In a Google Instant, Search Habits Changed

I originally wrote this post on the blog here:

Yesterday we saw one of the more colorful Google doodles roll out – and today we understand what they’re up to. Google’s answer to Microsoft’s Bing ‘Discovery Engine’ is Google Instant – their extension of Google Suggest to include actual results.

What is Google Instant? As users to the world’s most used search engine are typing to find their latest car insurance, consumer electronics, and directions to their local Starbucks (as if those are needed) they’re now getting different results as they type.

As an example – typing car insurance, you’re may get seven different sets of search engine results (SERPs) before you get to the final listings.

The Fundamentals of Google Instant

  1. These are all Ajax based search results that are now displayed real time, but definitely different from the “Ajax SERPs” spotted in the wild late 2009.
  2. It seems like they only appear as you’re logged in – but that may just be part of Google’s roll-out plan. (update – since we wrote this, they’re now appearing in non-logged in sessions).
  3. It is present on the home page and results pages – and while related to the Suggest keywords, you don’t see the effect when typing browser query fields. It will be interesting to see if/how Google attempts to integrate this feature into the combined search field and address bar (the Omnibox) in their browser Chrome.
  4. The corresponding links go through gateway URLS – Google redirects to the ultimate pages.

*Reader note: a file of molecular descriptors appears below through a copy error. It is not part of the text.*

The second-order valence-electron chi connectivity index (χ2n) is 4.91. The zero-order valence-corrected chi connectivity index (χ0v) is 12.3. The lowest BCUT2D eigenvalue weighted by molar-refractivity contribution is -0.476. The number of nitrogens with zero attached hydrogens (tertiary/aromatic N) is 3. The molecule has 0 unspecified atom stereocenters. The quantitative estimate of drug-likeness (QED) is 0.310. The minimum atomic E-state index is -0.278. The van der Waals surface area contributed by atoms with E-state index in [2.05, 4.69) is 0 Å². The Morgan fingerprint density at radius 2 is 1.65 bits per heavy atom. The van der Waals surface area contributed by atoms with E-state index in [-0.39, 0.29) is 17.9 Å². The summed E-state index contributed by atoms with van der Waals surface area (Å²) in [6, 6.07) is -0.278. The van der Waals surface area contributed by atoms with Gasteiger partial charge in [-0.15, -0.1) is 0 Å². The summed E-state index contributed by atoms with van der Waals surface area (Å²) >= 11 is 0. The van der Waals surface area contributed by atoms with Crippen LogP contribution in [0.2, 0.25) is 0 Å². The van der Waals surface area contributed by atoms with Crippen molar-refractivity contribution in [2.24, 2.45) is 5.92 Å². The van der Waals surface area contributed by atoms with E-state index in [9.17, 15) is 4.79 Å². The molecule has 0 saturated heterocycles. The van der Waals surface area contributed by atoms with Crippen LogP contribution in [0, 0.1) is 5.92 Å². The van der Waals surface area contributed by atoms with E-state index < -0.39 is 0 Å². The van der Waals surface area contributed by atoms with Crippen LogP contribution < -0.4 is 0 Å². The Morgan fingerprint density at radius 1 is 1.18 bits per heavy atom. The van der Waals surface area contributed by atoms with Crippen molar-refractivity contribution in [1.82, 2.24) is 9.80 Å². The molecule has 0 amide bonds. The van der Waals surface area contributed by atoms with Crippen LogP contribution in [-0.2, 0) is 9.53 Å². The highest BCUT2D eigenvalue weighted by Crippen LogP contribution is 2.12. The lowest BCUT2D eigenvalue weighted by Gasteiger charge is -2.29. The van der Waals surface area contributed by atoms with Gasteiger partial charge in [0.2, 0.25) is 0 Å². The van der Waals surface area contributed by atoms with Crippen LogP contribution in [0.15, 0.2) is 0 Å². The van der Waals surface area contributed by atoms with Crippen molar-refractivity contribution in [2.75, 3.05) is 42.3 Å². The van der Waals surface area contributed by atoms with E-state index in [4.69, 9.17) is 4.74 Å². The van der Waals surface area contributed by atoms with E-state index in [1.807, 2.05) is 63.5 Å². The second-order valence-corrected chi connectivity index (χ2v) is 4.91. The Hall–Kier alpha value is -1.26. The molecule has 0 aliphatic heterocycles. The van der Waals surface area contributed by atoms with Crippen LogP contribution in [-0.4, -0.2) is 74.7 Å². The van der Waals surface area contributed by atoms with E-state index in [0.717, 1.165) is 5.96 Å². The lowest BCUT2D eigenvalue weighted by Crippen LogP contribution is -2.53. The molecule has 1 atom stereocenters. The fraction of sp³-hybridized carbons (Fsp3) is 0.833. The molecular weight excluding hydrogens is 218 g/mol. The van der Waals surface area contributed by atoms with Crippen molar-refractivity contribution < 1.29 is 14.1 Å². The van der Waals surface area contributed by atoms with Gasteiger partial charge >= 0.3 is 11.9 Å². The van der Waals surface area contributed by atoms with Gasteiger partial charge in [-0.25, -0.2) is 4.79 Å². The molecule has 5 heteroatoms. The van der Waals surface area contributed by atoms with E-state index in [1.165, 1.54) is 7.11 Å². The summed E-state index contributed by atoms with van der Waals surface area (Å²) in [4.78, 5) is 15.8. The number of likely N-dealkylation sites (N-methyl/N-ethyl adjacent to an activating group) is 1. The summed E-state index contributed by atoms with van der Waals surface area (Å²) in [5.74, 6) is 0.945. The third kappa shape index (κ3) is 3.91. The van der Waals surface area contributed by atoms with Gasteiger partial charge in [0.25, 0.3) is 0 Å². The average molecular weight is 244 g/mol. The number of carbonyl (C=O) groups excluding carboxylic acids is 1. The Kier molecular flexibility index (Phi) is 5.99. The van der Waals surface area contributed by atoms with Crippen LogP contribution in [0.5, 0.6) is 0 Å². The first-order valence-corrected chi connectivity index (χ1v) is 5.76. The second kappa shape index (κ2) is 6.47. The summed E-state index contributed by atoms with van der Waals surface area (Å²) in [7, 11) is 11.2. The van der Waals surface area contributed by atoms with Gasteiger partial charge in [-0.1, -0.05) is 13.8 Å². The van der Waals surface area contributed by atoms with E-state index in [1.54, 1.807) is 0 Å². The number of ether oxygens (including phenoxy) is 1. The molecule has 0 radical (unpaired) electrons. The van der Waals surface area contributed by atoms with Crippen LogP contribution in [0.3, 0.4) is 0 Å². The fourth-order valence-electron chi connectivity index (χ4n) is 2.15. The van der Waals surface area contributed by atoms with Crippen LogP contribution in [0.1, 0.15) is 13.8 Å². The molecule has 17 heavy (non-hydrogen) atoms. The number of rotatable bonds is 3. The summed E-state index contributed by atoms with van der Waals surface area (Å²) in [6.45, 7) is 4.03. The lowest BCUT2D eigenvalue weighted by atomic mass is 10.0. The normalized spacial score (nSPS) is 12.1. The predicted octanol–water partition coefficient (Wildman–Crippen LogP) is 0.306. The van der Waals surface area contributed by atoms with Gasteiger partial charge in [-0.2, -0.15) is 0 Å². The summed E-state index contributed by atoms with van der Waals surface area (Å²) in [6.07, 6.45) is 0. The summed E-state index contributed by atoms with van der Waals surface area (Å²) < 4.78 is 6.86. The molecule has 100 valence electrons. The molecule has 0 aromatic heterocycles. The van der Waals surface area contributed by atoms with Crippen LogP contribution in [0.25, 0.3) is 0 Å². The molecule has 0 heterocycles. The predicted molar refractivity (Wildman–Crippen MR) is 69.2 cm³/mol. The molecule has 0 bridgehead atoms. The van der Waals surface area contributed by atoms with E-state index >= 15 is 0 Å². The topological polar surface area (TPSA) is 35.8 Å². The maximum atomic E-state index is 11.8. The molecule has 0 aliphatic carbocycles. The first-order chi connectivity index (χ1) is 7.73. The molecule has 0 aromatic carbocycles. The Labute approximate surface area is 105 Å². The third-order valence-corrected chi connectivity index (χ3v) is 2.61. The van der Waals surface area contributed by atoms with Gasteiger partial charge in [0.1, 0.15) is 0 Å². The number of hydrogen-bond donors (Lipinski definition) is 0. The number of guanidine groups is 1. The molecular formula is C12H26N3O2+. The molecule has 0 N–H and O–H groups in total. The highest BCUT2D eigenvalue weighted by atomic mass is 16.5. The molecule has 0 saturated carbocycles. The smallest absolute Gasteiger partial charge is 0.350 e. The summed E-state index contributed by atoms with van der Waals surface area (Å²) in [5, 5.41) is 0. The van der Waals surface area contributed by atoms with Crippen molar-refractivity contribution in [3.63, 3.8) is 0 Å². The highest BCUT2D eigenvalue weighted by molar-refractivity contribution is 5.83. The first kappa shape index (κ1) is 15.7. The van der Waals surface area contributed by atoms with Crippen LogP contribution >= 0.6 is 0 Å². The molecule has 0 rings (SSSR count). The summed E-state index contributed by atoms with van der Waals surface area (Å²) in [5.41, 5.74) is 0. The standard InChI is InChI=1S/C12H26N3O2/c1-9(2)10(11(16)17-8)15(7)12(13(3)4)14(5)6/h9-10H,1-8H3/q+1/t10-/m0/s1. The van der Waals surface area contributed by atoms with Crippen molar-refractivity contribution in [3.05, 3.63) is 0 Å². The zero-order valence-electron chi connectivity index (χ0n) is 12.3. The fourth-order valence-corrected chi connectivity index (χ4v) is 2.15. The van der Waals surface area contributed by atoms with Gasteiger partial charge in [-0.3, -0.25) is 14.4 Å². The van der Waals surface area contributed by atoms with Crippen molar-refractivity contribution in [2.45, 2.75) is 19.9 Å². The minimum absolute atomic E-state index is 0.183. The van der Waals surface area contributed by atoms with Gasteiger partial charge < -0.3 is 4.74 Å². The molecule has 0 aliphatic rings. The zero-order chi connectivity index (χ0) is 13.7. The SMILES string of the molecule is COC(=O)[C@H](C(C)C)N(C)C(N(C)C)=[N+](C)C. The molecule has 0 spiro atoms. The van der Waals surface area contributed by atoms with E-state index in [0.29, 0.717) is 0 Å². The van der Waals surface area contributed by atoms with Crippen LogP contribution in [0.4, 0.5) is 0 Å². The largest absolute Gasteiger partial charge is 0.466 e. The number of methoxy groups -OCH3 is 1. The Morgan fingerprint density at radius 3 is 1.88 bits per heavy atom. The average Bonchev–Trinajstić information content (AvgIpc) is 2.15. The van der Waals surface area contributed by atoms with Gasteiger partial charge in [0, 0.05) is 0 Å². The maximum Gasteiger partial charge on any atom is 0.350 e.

5. You can turn it off.
  6. Paid listings change too!

So what’s the impact?

  1. Keyword ordering will change search volume queries as first keywords results will frame and determine subsequent words. Keep an eye out, especially if your business is centered around longer-tail terms.
  2. Certain demographics are going to be affected more – fast typers will be affected less as they fly by the variants, slow typers more as they have a chance to see and react to the alternatives (unless you’re so slow that you’re staring at the keyboard instead of the screen).
  3. Your CTRs are going to go crazy for a bit. On their webmasters blog, Google has said that some of those results are going to be listed as impressions. The criteria are:
    • If you click on any listing on a page,
    • if you view the auto listings for more than 3 seconds, or
    • if you click anywhere else on the page.

    If you have systems in place that use CTR for marketing metrics, these will be out of whack for a bit.

  4. Branding opportunities abound for paid search ads that do come up in those early queries.
  5. Make sure you examine where you and your competitors rank for the words that start your key phrases. It may be time to focus a bit on those head terms.
  6. When the query suggestion box is still extended normal results are pushed even further below the fold. When ads are present and the first result contains sitelinks, typically mid-page results are now being pushed even further down. It appears that initially Google displays a blue box describing the feature that takes a notable amount of space, but eventually stops displaying this presumably once users see it enough.

One quick quote from a user we watched searching:

“It’s changed how I search.   Instead of going to the second page of results, I now just refine my search term until I see the appropriate response.”

There’s a good chance that Google may dial these back – or at least tweak the frequency of change or the layout of the results. If there are more people who feel like that user than are discouraged by the flashing results, we’re likely to see these stick.

Stay tuned – as next up we talk about how this has started to impact the search industry.